Led Zeppelin were one of the most influential rock bands in history. During their prolific career, which lasted from 1968 to 1980, they received worldwide praise from critics and fans alike. Their innovative eclectic style combined elements of rock, blues, folk, and psychedelia, and kick-started many prominent musical genres of the late 20th century, including heavy metal and progressive metal. The band’s album Led Zeppelin IV, which features the timeless song “Stairway to Heaven,” is still regarded as one of the greatest rock albums of all time.
When Jimmy Page, John Bonham, Robert Plant, and John Paul Jones first started playing together in 1968, they used the name the Yardbirds. That name was used previously used by a rock band for which Page played as the session lead guitarist; Led Zeppelin used the name until Chris Dreja, the former Yardbirds bassist, threatened to sue the band over name rights. This prompted the band to search for a new name, and they first jokingly chose the name “Lead Balloon.” However, they soon replaced the world “balloon” with the more unusual-sounding word “zeppelin,” and “lead” was replaced with “led” so that fans or critics wouldn’t pronounce the band’s name as “Leed Zeppelin”.
By February of 1970, Led Zeppelin ruled the Billboard charts. The band members started working on their third album, the universally acclaimed Led Zeppelin III, and organized a month-long European tour. The tour, which started on February 23, was a treat for numerous fans across western and northern Europe: Zeppelin lovers from many nations eagerly awaited the mega-popular band’s arrival.
However, one particular aristocrat wasn’t at all happy with the idea of Led Zeppelin coming to Denmark and actually tried her best to cancel the band’s Copenhagen show.
That aristocrat was none other than Frau Eva von Zeppelin, descendant of Count Ferdinand von Zeppelin, the German inventor and industrialist who developed, manufactured, and popularized zeppelin airships in the 1910s. Eva von Zeppelin was outraged by the band’s use of her family name: she thought that their use of it was disgraceful and utterly disrespectful, so she threatened to take legal action against the band if they played a show in Copenhagen. This actually wasn’t her first attempt to stop Led Zeppelin from publicly appearing in Denmark. In 1969, she unsuccessfully tried to stop the band from appearing on a TV show after their performance in Copenhagen.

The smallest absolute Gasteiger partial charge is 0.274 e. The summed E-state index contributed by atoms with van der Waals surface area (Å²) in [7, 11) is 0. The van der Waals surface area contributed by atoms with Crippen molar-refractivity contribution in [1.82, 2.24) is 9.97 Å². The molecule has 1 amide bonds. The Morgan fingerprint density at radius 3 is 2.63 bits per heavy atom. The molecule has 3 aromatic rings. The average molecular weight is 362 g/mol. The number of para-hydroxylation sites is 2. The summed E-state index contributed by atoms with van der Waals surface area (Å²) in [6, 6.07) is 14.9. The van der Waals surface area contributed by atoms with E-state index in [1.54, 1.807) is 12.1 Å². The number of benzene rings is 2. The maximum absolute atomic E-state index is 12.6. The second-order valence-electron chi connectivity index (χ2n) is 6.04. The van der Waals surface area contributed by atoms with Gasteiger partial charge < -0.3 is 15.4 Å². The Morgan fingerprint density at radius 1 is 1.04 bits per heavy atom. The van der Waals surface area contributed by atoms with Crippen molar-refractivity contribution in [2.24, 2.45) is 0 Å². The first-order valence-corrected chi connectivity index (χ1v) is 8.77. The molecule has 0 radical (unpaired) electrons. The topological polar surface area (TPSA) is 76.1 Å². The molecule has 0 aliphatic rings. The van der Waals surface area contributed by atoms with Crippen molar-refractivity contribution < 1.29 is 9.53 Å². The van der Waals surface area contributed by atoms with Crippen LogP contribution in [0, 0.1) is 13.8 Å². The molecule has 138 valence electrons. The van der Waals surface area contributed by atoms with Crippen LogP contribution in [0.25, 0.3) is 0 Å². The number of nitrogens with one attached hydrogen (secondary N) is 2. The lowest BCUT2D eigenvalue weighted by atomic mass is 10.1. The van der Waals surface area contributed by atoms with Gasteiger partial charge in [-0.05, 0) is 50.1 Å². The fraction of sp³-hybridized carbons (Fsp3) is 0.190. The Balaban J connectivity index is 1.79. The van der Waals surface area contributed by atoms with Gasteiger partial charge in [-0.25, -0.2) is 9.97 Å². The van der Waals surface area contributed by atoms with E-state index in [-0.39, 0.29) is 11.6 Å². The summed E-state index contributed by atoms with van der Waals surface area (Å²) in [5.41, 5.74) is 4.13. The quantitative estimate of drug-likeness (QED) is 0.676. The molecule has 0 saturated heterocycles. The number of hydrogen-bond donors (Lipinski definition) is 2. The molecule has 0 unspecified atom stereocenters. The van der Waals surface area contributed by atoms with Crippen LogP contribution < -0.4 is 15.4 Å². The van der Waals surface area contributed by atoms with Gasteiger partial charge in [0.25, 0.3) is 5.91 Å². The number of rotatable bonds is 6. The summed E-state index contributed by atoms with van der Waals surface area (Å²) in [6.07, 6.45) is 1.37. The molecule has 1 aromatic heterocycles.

At that time, although Frau Zeppelin publicly stated that the band members were “shrieking monkeys” and eagerly tried to convince the authorities that her age-old family name was being slandered, Led Zeppelin still appeared on Danish national television. Furthermore, Page, Bonham, Plant, and Jones decided to meet the lady order to prove that they were decent people and that their use of her family name wasn’t derogatory in any way.
According to Page, the meeting was organized at the same TV studio where the show was film and, surprisingly, Frau Zeppelin enjoyed hanging out with the band and even agreed to let them continue using her precious family name. Unfortunately, upon exiting the studio, she noticed that the cover of the band’s first album featured the infamous photograph of the burning Hindenburg airship. In 1937, the Hindenburg malfunctioned and caught fire and the accident resulted in the deaths of 36 people. Also, the Hindenburg disaster is known as the event that ended the era of zeppelin airships.
The album cover enraged Frau Zeppelin all over again and she decided to continue her crusade against the band. In the days before their 1970 Copenhagen show, the band realized that the she was so determined to stop them from playing in Denmark that she had hired several high-profile lawyers who were probably capable of winning a threatened lawsuit against Led Zeppelin.
Although they were planning on canceling the show in order to avoid legal troubles, the band members ultimately employed a tongue-in-cheek strategy: they decided to play the Copenhagen show under a different name. Therefore, on February 28, 1970, Led Zeppelin rocked Copenhagen under the name “the Nobs.” The name was a pun on the name of their European promoter, Claude Nobs.
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The temporary name stopped Eva von Zeppelin and her lawyers from taking any legal action against Led Zeppelin. Also, the controversies which surrounded the band’s show in Copenhagen were beneficial for their publicity because newspapers across the world reported on their witty and innovative resolution to the conflict. Frau Zeppelin was doubtless left frustrated.